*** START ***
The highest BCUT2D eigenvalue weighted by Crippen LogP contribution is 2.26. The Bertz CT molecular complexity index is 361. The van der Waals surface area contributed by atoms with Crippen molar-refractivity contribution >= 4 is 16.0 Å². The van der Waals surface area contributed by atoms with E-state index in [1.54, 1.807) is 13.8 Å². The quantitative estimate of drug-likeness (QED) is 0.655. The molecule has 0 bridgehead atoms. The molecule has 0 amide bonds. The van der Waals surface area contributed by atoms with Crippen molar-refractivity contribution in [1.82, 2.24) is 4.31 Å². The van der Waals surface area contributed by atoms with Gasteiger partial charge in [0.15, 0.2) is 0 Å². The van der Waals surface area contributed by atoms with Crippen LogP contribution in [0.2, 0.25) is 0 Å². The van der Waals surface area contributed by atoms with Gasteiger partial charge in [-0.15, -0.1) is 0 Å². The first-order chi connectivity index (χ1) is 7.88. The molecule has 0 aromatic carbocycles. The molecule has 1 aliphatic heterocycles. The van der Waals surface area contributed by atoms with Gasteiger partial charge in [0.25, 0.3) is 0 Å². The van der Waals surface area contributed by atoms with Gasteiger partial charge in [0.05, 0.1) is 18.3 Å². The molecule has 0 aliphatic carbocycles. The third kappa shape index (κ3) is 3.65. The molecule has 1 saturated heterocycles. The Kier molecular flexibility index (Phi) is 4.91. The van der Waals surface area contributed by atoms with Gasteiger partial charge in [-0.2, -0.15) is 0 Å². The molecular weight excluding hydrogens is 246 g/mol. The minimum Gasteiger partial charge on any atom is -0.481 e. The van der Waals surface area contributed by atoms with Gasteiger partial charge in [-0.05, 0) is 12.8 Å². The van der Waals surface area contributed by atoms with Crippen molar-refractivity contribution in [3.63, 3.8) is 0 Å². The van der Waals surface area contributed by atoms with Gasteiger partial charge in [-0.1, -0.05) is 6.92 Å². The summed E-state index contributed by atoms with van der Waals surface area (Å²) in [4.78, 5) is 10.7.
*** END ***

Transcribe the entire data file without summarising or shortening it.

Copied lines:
The highest BCUT2D eigenvalue weighted by Crippen LogP contribution is 2.26. The Bertz CT molecular complexity index is 361. The van der Waals surface area contributed by atoms with Crippen molar-refractivity contribution >= 4 is 16.0 Å². The van der Waals surface area contributed by atoms with E-state index in [1.54, 1.807) is 13.8 Å². The quantitative estimate of drug-likeness (QED) is 0.655. The molecule has 0 bridgehead atoms. The molecule has 0 amide bonds. The van der Waals surface area contributed by atoms with Crippen molar-refractivity contribution in [1.82, 2.24) is 4.31 Å². The van der Waals surface area contributed by atoms with Gasteiger partial charge in [0.15, 0.2) is 0 Å². The van der Waals surface area contributed by atoms with Crippen LogP contribution in [0.2, 0.25) is 0 Å². The van der Waals surface area contributed by atoms with Gasteiger partial charge in [-0.15, -0.1) is 0 Å². The first-order chi connectivity index (χ1) is 7.88. The molecule has 0 aromatic carbocycles. The molecule has 1 aliphatic heterocycles. The van der Waals surface area contributed by atoms with Gasteiger partial charge in [0.25, 0.3) is 0 Å². The van der Waals surface area contributed by atoms with Gasteiger partial charge in [0.05, 0.1) is 18.3 Å². The molecule has 0 aliphatic carbocycles. The third kappa shape index (κ3) is 3.65. The molecule has 1 saturated heterocycles. The Kier molecular flexibility index (Phi) is 4.91. The van der Waals surface area contributed by atoms with Gasteiger partial charge in [-0.2, -0.15) is 0 Å². The molecular weight excluding hydrogens is 246 g/mol. The minimum Gasteiger partial charge on any atom is -0.481 e. The van der Waals surface area contributed by atoms with Gasteiger partial charge in [-0.05, 0) is 12.8 Å². The van der Waals surface area contributed by atoms with Crippen molar-refractivity contribution in [3.63, 3.8) is 0 Å². The van der Waals surface area contributed by atoms with Gasteiger partial charge in [-0.1, -0.05) is 6.92 Å². The summed E-state index contributed by atoms with van der Waals surface area (Å²) in [4.78, 5) is 10.7.